I’ve juxtaposed a few ideas set in the framework of the humanities, but these ideas transcend any attempt of a non-contextual framework. Seemingly, any point argued in one religion has a rebuttal in another. Every branch of philosophy has another branch built to why the first branch is wrong. Things overlap, exceed each other, and lose themselves.

No wonder I’m confused.

That confusion seems to be the human condition.
I realized that I’m far from alone in my confusion, and that realization is in itself a form of the freedom I was looking for.
And while I still have questions, I won’t continue down my path of inquiry with the assumption that I’ll some day figure it all out.

I’ll just stay curious.

 And keep learning as I live.


1: Ecclesiastes 12:7
2: Al-Isra 17: 85
3: 1 Corinthians 3:16
4: Bhagavad Gita 2:22

Monday, May 1, 2017

Part 1 - My Story OR: My Ride with T-Bird and the Boys.

I can remember the second everything changed.

The mundane details that otherwise would have been lost to time are stuck in my memory like pins in a map.

Seventeen years old. My parent’s basement. MTV reality television. Junk food.

 A Tuesday night for a high school slacker.

 The minutia of a young American life.

I bolted upright from a slump on the couch. My whole body seemed to clench as tight as knuckles on a steering wheel before an accident.
My chest went fast and cold.

Everything looked different.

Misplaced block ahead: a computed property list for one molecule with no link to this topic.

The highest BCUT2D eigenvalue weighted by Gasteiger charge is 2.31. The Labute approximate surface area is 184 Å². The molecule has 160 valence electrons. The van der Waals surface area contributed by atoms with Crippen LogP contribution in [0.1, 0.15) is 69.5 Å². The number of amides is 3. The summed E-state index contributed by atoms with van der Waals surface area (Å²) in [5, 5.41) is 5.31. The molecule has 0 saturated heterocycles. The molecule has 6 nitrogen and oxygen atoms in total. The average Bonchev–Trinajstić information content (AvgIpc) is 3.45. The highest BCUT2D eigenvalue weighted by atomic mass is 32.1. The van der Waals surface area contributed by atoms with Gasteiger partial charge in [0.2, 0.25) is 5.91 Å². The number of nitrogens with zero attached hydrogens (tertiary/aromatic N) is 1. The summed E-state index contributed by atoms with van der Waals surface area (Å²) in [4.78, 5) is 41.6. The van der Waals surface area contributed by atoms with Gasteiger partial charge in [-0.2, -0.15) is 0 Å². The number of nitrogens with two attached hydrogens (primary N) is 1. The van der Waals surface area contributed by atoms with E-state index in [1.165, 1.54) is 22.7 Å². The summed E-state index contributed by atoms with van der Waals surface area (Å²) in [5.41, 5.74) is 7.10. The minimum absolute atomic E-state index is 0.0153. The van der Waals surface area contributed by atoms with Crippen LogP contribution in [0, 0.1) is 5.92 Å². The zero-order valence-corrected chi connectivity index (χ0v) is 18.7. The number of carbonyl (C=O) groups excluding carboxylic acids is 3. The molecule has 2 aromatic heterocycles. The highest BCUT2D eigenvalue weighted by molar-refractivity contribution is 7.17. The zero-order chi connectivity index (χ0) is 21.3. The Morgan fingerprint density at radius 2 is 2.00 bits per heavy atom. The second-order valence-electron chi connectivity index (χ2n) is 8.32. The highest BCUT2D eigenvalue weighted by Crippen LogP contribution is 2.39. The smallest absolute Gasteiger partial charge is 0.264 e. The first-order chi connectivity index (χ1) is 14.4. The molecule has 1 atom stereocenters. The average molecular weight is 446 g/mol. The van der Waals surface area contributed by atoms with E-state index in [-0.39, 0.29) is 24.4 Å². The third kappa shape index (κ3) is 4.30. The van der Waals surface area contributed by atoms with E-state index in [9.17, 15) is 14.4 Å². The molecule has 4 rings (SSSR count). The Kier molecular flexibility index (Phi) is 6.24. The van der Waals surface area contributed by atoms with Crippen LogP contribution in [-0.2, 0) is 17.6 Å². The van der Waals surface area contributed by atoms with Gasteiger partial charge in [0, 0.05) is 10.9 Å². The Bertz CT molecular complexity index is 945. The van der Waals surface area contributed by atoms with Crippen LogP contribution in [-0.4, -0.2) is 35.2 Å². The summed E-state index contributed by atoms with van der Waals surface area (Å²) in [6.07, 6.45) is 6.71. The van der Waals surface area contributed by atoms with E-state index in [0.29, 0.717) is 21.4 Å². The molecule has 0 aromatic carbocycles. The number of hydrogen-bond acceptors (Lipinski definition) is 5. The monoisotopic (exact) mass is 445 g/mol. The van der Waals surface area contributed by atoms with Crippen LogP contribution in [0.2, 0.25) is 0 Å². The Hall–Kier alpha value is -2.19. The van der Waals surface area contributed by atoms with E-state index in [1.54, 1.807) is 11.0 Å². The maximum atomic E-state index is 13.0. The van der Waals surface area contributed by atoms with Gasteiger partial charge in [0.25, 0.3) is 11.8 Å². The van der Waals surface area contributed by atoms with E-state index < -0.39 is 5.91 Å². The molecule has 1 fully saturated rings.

I recognized my surrounding, but it felt like I was seeing it for the first time. I became acutely aware of my hands, and they seemed an entity detached from my self. A strange aberration permeated my vision. Everything suddenly seemed almost imperceptibly askew and was punctuated slightly by a muted halo of light.

I became aware of each individual thought as it arose, and those thoughts seemed to collate with brevity, as if being catalogued in eternity. 
I noticed the machinery of my mind as it moved at an accelerated speed.
The shock of raw reality seemed to touch down all at once, and I realized something that had always been true, but just then demanded to be known:

I was trapped in my mind.

I felt fear as if a great pressure was pushing me inside myself.
It was like I had been jolted awake from a dream that looked exactly like my life.
I started to pace back and forth between rooms, charging my anxiety with movement.

I ran up to my bathroom and got in the shower, the one thing that usually calmed me down. I stood in hot water and fear for as long as I could and then, barely dressed, tried to outrun my inner panic.